Mosman Bay House: a home of contrasts

Dynamic and fluid, passive and contemplative, Mosman Bay House responds to the programmatic requirements of active and communal spaces.

A narrow site with breathtaking views provided the ideal blank canvas for iredale pedersen hook architects to create a family home that would evolve with the family, while taking full advantage of the surrounding vista.

“To the west is seasonal dependant views of Rottnest and to the north the site is subdivided with access to the rear house along the boundary wall,” says director Adrian Iredale. “This provides additional clearance from neighbouring house.”

“The house is designed to respond to these parameters with a sense of duality of experience. The lower level is embedded to the garden and the upper level lyrically connects to the horizon, meandering river and our tall city.”

Adrian says the brief for the Mosman Bay House was to create a humble and environmentally sustainable house that was a ‘home’.

The modern design is described as exploring two contrasting spatial experiences, one is dynamic and fluid, and one is passive and contemplative – one focuses on the distant views and one is embedded with the garden.

Multiple levels offer active and communal spaces for the family and caters to their everyday needs with a kitchen, living area, dining, cooking, sleeping and so on, while a third space acts as a base for the family.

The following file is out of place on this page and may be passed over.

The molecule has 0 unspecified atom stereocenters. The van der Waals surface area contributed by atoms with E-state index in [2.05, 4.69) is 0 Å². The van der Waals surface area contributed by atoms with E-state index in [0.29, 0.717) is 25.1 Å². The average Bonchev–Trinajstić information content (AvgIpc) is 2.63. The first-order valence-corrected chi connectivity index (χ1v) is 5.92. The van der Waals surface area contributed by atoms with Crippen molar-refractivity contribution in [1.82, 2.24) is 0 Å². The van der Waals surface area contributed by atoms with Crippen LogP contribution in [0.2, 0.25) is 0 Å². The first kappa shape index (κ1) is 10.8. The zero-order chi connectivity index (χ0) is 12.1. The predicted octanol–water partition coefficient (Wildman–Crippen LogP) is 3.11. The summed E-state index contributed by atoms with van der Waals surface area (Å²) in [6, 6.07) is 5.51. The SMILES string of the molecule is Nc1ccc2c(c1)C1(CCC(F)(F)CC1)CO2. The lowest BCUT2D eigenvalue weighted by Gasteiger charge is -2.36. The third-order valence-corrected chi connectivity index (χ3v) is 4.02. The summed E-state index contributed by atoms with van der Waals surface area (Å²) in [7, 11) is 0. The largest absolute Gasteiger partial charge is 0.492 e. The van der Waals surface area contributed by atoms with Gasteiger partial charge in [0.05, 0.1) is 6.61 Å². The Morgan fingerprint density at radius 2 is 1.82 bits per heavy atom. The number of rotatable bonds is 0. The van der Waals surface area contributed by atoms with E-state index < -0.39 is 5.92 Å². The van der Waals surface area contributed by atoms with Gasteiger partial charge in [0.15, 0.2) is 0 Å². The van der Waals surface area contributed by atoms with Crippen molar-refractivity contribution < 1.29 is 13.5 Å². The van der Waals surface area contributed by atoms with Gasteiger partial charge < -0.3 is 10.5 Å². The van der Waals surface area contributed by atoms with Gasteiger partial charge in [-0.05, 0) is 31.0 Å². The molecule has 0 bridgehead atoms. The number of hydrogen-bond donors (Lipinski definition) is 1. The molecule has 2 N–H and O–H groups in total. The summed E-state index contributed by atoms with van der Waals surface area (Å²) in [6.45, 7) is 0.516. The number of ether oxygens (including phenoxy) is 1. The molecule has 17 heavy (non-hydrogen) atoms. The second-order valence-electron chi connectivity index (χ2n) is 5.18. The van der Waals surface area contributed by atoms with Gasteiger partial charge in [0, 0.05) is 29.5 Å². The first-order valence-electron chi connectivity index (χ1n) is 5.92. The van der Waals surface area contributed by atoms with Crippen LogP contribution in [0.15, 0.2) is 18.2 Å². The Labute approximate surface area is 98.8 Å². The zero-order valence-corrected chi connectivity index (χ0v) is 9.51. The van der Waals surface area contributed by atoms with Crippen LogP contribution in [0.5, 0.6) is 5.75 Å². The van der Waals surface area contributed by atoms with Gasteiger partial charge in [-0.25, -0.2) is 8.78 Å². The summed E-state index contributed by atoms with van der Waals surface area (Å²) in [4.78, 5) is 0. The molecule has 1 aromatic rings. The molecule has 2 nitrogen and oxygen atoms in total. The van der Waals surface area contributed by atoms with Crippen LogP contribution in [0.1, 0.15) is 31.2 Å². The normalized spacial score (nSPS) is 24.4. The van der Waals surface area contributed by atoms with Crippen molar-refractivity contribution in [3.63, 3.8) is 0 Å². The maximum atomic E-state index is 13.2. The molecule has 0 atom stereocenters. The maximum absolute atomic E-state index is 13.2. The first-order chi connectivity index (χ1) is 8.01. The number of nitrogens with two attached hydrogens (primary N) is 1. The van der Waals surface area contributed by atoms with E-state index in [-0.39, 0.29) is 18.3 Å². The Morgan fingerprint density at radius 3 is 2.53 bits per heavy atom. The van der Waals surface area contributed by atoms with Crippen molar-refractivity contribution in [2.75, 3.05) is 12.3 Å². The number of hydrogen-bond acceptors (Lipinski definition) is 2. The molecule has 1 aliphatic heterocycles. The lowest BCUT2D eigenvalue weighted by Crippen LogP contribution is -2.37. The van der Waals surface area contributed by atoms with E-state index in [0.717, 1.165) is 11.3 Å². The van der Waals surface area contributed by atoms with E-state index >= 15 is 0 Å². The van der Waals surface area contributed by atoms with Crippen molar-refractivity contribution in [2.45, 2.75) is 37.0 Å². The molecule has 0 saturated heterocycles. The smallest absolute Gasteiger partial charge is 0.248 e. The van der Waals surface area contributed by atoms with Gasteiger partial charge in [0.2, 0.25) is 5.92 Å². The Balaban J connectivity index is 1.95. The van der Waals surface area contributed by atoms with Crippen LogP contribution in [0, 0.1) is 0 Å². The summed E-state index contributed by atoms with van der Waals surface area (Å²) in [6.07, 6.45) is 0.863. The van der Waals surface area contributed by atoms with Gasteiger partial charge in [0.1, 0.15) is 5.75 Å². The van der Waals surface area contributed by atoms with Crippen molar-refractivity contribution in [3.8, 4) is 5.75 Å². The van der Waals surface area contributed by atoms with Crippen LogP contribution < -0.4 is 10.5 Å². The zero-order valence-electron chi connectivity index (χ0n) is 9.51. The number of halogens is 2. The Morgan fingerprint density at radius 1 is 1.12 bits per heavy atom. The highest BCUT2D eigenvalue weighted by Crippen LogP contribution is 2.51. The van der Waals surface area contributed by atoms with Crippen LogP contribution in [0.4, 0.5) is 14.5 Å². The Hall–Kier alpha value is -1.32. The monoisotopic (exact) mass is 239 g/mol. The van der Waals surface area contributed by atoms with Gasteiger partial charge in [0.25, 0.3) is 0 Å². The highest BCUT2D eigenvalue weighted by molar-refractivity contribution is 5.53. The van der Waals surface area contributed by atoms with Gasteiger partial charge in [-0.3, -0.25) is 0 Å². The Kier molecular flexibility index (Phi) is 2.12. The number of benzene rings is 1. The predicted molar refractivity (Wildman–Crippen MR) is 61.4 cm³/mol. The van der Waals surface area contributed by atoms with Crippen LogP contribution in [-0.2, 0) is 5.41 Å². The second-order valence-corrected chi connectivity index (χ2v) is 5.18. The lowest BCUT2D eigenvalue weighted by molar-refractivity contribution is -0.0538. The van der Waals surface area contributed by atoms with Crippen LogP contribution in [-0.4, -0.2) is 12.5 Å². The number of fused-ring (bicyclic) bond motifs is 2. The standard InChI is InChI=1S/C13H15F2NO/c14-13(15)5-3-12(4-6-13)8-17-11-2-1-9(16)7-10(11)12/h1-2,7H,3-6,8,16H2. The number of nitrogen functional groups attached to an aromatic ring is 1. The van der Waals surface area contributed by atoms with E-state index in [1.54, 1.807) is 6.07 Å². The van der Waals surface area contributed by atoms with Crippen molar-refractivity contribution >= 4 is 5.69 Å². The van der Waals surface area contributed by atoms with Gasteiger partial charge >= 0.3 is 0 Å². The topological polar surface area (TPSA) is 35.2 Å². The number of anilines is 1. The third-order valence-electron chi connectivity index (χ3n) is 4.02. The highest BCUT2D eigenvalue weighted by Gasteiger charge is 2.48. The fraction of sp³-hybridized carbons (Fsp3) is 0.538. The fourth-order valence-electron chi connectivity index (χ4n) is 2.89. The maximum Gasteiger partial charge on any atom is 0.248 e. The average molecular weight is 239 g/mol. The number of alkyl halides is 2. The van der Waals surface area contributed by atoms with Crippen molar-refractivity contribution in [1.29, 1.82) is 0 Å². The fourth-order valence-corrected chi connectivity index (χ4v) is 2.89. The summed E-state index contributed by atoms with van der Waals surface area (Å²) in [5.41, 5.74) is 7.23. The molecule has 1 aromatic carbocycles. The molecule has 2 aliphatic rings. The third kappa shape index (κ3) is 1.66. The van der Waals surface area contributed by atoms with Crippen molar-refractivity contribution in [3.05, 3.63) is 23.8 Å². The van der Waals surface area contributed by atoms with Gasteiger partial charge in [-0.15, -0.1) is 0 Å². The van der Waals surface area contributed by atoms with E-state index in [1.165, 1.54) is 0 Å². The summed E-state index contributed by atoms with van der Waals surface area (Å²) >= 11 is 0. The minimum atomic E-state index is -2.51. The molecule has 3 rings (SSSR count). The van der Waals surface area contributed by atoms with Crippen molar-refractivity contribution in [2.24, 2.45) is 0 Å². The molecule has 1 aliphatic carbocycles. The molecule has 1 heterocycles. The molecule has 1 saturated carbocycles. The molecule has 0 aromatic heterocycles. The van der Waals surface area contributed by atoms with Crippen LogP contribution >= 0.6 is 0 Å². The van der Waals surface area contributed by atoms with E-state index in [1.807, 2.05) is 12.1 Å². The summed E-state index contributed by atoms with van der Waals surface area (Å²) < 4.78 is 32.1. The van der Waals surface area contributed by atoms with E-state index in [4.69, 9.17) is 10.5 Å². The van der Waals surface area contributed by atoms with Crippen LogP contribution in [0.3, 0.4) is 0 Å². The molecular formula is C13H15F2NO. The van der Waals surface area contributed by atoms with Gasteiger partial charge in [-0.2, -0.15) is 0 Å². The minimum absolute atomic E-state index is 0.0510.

“The third space connects interior and exterior, upper and lower levels, one long space and a returning point of reference for day-to-day experiences,” explains Adrian. “This is a space that refuses to end and changes rapidly with external conditions. This space collects north light and distributes summer wind chilled by a sequence of cooling ponds.”

The striking abode is designed to age gracefully and remain low maintenance to the owners with external materials designed to weather naturally.

The lower level is finished in a white sand render that complements the upper level, which features recycled and lapped Jarrah, which Adrian describes as a fluid vessel that meanders and wears the imprint of interior activities and furniture, a space that refuses to remain static.

This project is an entry in the Australian Institute of Architects WA Architecture Awards.


iredale pedersen hook

Photography: Peter Bennetts